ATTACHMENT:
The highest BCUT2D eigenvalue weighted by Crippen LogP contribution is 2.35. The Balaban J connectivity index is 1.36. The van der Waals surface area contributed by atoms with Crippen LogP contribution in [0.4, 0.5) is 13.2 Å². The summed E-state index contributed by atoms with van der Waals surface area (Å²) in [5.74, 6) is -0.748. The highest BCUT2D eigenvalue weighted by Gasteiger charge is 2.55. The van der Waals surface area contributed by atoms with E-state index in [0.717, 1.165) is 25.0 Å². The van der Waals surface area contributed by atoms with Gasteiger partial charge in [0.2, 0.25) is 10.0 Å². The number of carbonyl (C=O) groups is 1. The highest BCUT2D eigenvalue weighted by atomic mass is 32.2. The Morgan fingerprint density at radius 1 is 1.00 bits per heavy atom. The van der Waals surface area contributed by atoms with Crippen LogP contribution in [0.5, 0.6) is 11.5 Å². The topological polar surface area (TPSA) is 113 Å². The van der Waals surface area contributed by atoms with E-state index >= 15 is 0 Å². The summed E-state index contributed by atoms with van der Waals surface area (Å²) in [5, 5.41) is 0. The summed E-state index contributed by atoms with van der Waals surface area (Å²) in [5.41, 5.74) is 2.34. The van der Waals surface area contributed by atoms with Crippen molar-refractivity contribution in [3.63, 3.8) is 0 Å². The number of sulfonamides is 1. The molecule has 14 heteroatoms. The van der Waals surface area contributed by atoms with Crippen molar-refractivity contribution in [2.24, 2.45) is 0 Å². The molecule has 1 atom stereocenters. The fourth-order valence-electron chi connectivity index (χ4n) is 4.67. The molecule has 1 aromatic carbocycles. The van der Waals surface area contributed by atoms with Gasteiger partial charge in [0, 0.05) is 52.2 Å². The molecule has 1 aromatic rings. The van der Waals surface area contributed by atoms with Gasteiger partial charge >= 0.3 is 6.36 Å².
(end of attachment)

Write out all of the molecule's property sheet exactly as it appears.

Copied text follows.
The highest BCUT2D eigenvalue weighted by Crippen LogP contribution is 2.35. The Balaban J connectivity index is 1.36. The van der Waals surface area contributed by atoms with Crippen LogP contribution in [0.4, 0.5) is 13.2 Å². The summed E-state index contributed by atoms with van der Waals surface area (Å²) in [5.74, 6) is -0.748. The highest BCUT2D eigenvalue weighted by Gasteiger charge is 2.55. The van der Waals surface area contributed by atoms with E-state index in [0.717, 1.165) is 25.0 Å². The van der Waals surface area contributed by atoms with Gasteiger partial charge in [0.2, 0.25) is 10.0 Å². The number of carbonyl (C=O) groups is 1. The highest BCUT2D eigenvalue weighted by atomic mass is 32.2. The Morgan fingerprint density at radius 1 is 1.00 bits per heavy atom. The van der Waals surface area contributed by atoms with Crippen LogP contribution in [0.5, 0.6) is 11.5 Å². The topological polar surface area (TPSA) is 113 Å². The van der Waals surface area contributed by atoms with E-state index >= 15 is 0 Å². The summed E-state index contributed by atoms with van der Waals surface area (Å²) in [5, 5.41) is 0. The summed E-state index contributed by atoms with van der Waals surface area (Å²) in [5.41, 5.74) is 2.34. The van der Waals surface area contributed by atoms with Crippen molar-refractivity contribution in [3.63, 3.8) is 0 Å². The number of sulfonamides is 1. The molecule has 14 heteroatoms. The van der Waals surface area contributed by atoms with Crippen molar-refractivity contribution in [2.24, 2.45) is 0 Å². The molecule has 1 atom stereocenters. The fourth-order valence-electron chi connectivity index (χ4n) is 4.67. The molecule has 1 aromatic carbocycles. The van der Waals surface area contributed by atoms with Gasteiger partial charge in [0, 0.05) is 52.2 Å². The molecule has 1 aromatic rings. The van der Waals surface area contributed by atoms with Gasteiger partial charge >= 0.3 is 6.36 Å².